- Know what is happening in the world. A general understanding of world politics and business will give you a broader understanding of most topics that can arise during formal and informal conversations.
- Know what is happening in the sector. Be sure to know the most relevant updates. Research whether or not the organisation in question has been involved in any landmark cases or recent decisions of great importance. You should also familiarise yourself with any broader industry trends and news stories. Is the High Court deliberating on an important case? You should make sure to have an opinion. This may not be obviously relevant, but it’s the kind of thing that a recruiter or fellow candidate might bring up in conversation.
- Know the competitors. This will help you answer any questions about where you think the future of the organisation will be. Will they follow a competitor who is doing well or are they doing things differently?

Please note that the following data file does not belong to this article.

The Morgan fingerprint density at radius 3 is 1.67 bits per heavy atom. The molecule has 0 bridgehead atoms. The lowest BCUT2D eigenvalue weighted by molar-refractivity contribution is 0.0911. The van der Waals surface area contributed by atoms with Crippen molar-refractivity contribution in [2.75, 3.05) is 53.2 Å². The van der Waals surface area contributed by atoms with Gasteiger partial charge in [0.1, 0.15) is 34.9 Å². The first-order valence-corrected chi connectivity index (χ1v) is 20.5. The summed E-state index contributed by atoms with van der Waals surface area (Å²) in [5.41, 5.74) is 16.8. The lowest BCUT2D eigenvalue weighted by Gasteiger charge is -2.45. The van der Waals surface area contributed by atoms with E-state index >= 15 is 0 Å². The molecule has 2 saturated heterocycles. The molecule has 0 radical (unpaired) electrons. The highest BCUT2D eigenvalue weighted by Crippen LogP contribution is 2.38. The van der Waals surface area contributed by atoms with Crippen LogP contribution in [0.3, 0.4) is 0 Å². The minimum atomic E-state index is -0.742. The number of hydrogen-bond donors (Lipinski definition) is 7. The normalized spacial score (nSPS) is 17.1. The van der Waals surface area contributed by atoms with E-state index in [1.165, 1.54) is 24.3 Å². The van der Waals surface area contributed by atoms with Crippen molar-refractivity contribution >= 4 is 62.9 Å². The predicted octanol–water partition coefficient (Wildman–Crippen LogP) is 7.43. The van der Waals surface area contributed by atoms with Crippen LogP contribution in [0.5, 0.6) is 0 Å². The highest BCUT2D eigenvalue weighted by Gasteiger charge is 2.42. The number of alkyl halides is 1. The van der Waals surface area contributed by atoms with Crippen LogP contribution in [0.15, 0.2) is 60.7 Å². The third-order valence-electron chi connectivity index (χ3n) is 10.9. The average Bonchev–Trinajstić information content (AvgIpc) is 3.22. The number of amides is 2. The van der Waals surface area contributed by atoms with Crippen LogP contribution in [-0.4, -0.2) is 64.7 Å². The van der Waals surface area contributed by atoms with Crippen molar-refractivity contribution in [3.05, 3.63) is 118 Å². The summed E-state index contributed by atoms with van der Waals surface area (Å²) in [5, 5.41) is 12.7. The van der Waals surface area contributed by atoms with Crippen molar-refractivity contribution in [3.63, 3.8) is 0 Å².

- Practise. Assessment centres often subject candidates to psychometric tests, verbal reasoning tests and numerical tests. You would do well to practise each of these – there are many online resources that you can draw upon. Alternatively, you may contact a careers advisor for advice on how to prepare.
- Present. Some recruiters will ask you to prepare a presentation for delivery at the assessment centre. This will allow them to test your communication skills. Their attention will focus on the structure of the presentation, as well as its content and delivery.
On the day
Don’t be surprised if, on the day, you find yourself joined by a large group of people all applying for the same role. There will also be an organiser and various representatives of the organisation. It’s natural to feel some anxiety, but bear in mind that your nervousness is usually related to how people will react to your performance. The performance itself is a separate issue – something relatively within your control – and, if you’ve prepared well, then you have nothing to worry about.